Merely circumstantial evidence, dearieme. You don’t state that you actually read them. Only using them to reach the top shelf or throw on the fire to keep warm doesn’t count.

  20. I hide cheap whiskey behind cardboard simulacrae of books.

    Not sure whether it’s best to reveal the quantity of whiskey, lest it reveal the paucity of my reading.

  21. @ Edward Lud
    The *best* schooling, not the most expensive schooling.
    My prep school headmaster was a gentleman; the headmaster of my much more expensive (even net of my scholarship) public school was influenced by salesmanship; the behaviour in the former was noticeably better than in the latter (albeit it improved a bit when the head went off for a year to a lectureship in the USA and the elderly* second master, who had been passed over when the Head was appointed, managed it for a year).
    *he wasn’t very new when he taught my father.

  22. @ Edward Lud
    “I anticipated the objection with my emphasis on ‘behaviour’. But equally, behaviour is broader than manners.”
    Yes – obviously I cannot comment on their treatment of their wives, but manners are a symptom of how they treat other people who are not in a position to exercise power over them. I have very limited knowledge of aristocrats so I can only comment on what I have observed, which implies rather than proves better behaviour.
    Only a fairly small minority of Etonians (or Harrovians) are aristocrats, so just saying that your pupil master was an Old Etonian is not, per se, relevant.

  23. Back to the subject of the post. There is a lovely comment on Ritchie’s blog from someone called Gary. He did some research into the ‘facts’, rather more than I did actually, and discovered that they were wrong, just wrong. He used a different source to me, but we are essentially agreed.

    I refer to this because Richard Murphy’s response is a classic of the genre. Gary deliberately – deliberately no less – chose the ‘wrong’ statistics. This is fascinating as Richard doesn’t bother to state his source. Given, however, that he pulled his post directly from the letters page of the Guardian and, as I say, doesn’t refer to anything deeper, one wonders how he can be quite so certain.


    I take your point regarding the ONS stats; there certainly are some anomalies thrown up. However, it doesn’t seem to matter here, they still don’t support the underlying claims in the letter.

  24. As I know Ritchie reads this blog may I send a seasonal message to him:

    Fvck off you bloated cvnt and take your Courageous State and shove it up your public and third sector-funded family’s collective arse. I hope your union paymasters take your beloved model trains out on strike over the holiday period.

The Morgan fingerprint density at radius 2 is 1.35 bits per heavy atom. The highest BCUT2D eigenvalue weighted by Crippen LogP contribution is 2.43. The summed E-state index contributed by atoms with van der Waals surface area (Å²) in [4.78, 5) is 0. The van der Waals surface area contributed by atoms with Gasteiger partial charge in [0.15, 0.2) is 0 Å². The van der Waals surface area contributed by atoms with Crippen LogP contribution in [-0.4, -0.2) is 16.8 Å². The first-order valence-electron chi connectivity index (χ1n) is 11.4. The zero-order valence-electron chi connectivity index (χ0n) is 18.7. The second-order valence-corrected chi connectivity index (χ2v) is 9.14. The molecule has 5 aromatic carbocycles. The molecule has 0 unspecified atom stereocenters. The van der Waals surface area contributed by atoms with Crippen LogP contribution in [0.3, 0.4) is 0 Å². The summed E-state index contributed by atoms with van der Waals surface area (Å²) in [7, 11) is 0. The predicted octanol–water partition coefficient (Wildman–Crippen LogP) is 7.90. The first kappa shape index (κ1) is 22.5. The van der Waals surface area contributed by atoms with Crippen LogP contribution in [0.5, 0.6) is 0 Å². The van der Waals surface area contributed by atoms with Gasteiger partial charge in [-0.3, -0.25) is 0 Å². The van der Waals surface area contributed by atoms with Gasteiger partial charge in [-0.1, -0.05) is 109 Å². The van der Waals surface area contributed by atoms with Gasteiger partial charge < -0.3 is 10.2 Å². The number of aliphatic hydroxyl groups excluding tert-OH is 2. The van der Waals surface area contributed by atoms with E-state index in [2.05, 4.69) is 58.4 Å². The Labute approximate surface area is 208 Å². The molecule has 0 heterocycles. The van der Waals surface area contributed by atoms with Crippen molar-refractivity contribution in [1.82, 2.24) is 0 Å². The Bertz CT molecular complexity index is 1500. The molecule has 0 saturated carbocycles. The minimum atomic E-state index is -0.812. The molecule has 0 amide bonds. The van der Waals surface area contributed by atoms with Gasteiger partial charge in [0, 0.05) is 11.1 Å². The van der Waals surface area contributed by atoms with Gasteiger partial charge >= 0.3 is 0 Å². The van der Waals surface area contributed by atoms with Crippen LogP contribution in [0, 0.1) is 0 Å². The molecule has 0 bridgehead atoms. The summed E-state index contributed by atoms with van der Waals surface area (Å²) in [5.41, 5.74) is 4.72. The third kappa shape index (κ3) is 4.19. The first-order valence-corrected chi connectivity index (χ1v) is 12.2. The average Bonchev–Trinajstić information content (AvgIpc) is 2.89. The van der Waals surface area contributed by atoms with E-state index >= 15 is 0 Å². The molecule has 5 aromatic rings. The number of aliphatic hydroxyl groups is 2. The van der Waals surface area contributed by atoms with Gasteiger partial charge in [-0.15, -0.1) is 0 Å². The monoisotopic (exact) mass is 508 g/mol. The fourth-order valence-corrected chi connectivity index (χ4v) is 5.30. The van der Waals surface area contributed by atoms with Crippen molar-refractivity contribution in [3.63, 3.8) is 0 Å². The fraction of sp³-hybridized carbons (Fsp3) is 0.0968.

25. @John77, academic and related salaries were deliberately increased very rapidly under the labour government. Fair enough since they were dreadfully low. I started my first postdoc on about £15k, junior lecturers got around 22. Profs were on about 45-50, theoretically negotiable (upwards) but only the superstars (i.e. those with job offers from Harvard) got substantially more than the basic pay.

    Part of the problem is you could get an industrious Chinese happy to work really hard for that kind of money, so why not. Academics are the last people likely to complain loudly about forriners tekkin all their jerbs.

    Still, nice to learn I can still out-earn a professor having defected to industry (and left the country). I daresay we have also been more heavily affected by the downturn than the government-run academic behemoth.

  26. I know this is an old post, but still.

    In the comments to Ritchie’s post, I am accused on being abusive and using ambiguous data, so my comment was deleted. I reproduce the deleted comment here in full:

    I presented to you earlier a link to the source data on this. I include it again for your convenience. The data includes, inter alia: VAT, Duty on cigarettes, petrol, wine and spirits, Vehicle Excise, TV license, Stamp Duty, Betting taxes, Insurance premium tax, Passenger Duty, NI, Income Tax, etc, etc.

    It is the definitive and comprehensive base data on which any analysis and interpretation must rest, and it comes in excel so that you can perform your own analysis.

    And if you were to play with it (as I have) you will see that the very first assertion of the original Guardian letter writers is wrong (27% before and after tax). The testable arithmetic fact is that the top 10% of households make:

    – 32% of total Original Income in UK (i.e. ‘earned’ income)
    – 29% after accounting for State benefits in cash (e.g. income support)
    – 27% after accounting for non contributory State benefits (e.g. DLA)
    – 23% after allowing for for Direct and Indirect Tax (examples of which I gave you above).

    And yes, that *is* the total tax rate. Including Income tax at the appropriate rate.

    It is therefore *not* a reasonable interpretation of the facts to assert that the top 10% of households make 27% of all income before and after tax, and that we have a de facto flat tax system for households in the UK (which the letter writers claim).

    This is really basic stuff William. I have led the horse to water now, but I can’t make it drink. It’s really about your commitment the Enlightenment values and the pursuit of evidence-based opinions.

    Good luck:


    [then a followup comment moments later]

    Oops. Also meant to answer directly your point

    about where I am getting this from. I am getting it all from the ONS, which is the source our host instructed us to use, and also the source used by the letter writers (and reconciles to the HMRC data

    I evidenced for you earlier). It will be obvious if you clicked on the link.

    Feel free to share other independent data which challenges this.

    I know I am not the first to witness his censorious coverups, and its hardly Watergate, but my opinion of him on the stupid/nasty equation has shifted.